The anthology of fans was exhibited for the first time in 1998, at the Wilfredo Lam Center and has visited institutions such as the Recoleta Cultural Center in Buenos Aires, Argentina; the National Museum of Visual Arts in Montevideo, Uruguay; the National Museum of Ceramics and Sumptuary Arts González Martí of Valencia, Spain and it was exhibited for the last time in the National Museum of Contemporary Art of the Dominican Republic in 2004, date from which it is kept. After 20 years and due to the great reception and interest that always aroused in the public, we thought that it would be a good idea to showcase again the collection, which currently has 211 fans made by 147 artists from Spain, Cuba, Argentina, Uruguay, the Dominican Republic, Mexico, Guatemala, France, Japan and a recent incorporation from Italy. Several of the fans display in Portugal are being shown for the first time to the public and it is necessary to emphasize that several artists made fans especially for this exhibition, like Alfredo Sosabravo. Among Cuban fans we have nine artists who have been awarded the National Prize for Plastic Arts in Cuba. The place chosen has been the beautiful Quinta de Santiago Museum, in Porto, which also holds its first international exhibition.

The idea remains the same; expose the public, expert or amateur, to a greater knowledge of contemporary art and if the opportunity arises, they can stay in a public institution where they can be enjoyed permanently.

How would you value the creativity of the Latin American artists and which new possibilities would you perceive for Cuban artists in this recent stage?

Artists in Latin America are creative, but I do not think that creativity is the heritage of any group of artists in particular, since the same can be said of contemporary African artists and Asian artists. The fact is that Latin American artists have been able to use all resources of art to express the problems and concerns of our continent in a way that leads to a reflection for the beauty that it has been expressed and for the depth of the thoughts. Naturally, times and situations are changing and acquiring new profiles.

Cuban art has always been updated and open to the world. Cuban artists have always participated in numerous international events. We can follow their trajectories to see the variety of countries and places where they have exhibited. What has been opened even more is the market, and with this opening everything that the market brings, positive and negative.

At present we could appreciate a greater diversity in the arts and, lately, a large part of it in favor of globalized environmental and social messages. Which contemporary artists attract your attention?

In recent times there are two exhibitions that I liked very much. One is the exhibition of the Sindika Dokolo collection of contemporary African art that I saw at the Almeida Garrett Municipal Library in Porto and the other was the exhibition of African contemporary art at the Louis Vuitton Foundation in Paris. In the Sindika Dokolo collection, I particularly liked that I was able to admire again works that were exhibited for the first time in the Havana Biennial and that were artists that I knew at that time. And in the Louis Vuitton Foundation I saw recent works of many of those artists who had rediscovered the Porto exhibition, like Romuald Hazoume and Cheri Samba, whom I admire for the contemporaneity of their proposals. There are many Latin American artists that I deeply admire and that I like their work. I have the joy that many of them are friends which also makes them have a personal affection. It is difficult to choose between them because friendship is more important than my opinion about their works. But I can say that the topics that most interest me are the interaction of man as a human being with his environment, both the interaction with nature and the position of man in society, the roots of Cuban culture and social issues. And I must also admit that I prefer figurative art.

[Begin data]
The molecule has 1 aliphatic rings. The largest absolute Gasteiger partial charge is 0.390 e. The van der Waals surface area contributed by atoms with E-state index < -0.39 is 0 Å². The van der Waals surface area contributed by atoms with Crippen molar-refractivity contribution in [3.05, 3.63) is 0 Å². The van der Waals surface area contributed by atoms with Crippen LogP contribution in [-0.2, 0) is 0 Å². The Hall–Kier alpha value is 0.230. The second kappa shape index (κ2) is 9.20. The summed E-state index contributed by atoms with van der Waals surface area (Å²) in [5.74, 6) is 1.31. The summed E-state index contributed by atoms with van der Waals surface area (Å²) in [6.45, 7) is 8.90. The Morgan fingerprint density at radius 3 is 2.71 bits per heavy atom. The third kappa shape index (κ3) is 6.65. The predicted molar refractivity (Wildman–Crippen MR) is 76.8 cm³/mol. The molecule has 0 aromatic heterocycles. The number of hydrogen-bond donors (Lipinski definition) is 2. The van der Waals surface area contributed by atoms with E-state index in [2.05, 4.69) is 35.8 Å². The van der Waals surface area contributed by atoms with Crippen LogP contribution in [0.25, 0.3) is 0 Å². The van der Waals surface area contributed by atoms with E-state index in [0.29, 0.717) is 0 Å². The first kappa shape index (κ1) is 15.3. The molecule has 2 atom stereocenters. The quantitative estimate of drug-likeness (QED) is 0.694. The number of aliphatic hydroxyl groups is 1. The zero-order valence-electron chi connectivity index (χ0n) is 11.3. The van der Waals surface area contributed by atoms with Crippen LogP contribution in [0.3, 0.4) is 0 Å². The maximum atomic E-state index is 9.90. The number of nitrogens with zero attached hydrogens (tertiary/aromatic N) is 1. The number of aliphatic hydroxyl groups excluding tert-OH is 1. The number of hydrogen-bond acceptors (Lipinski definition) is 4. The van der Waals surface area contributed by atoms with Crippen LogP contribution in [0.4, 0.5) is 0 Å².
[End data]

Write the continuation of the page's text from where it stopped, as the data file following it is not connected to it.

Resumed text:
After the thematic opening of the exhibition in the gardens of the Museum, including a Spanish flamenco show, we bid farewell to this beautiful Museum with the hope and expectations that, not too far in time, a fan made by any of our talented Peruvian artists, could become part of this innovative art collection.

“Brinquedos para Ícaro”
From 18th May to 9th September 2018
Museu Quinta de Santiago
Rua de Vila Franca, 134, Leça da Palmeira
Matosinhos, Porto – Portugal
Tel. +351 22 939 2410

All photos in this article are by Francisco Teixeira, Nuno Leal & Francesco Zavatari



Jessica de Pomar is an Art Consultant for Art Institutions. She has studied Art History at Sotheby’s in London and Art Valuation, at IART in Madrid. She has worked for The Art Newspaper (UK), The Museum of Art of Fort Lauderdale (USA) and the Museum of America (Spain), as well as for La Molina Borough Council (Peru). As collaborator for The Art Newspaper, she has participated in globally recognized art shows such as Arco Madrid (Spain) and Art Basel Miami Beach (USA). Jessica writes on the international fine arts for Living in Peru Magazine and for the London Magazine Escapadas UK - Medium.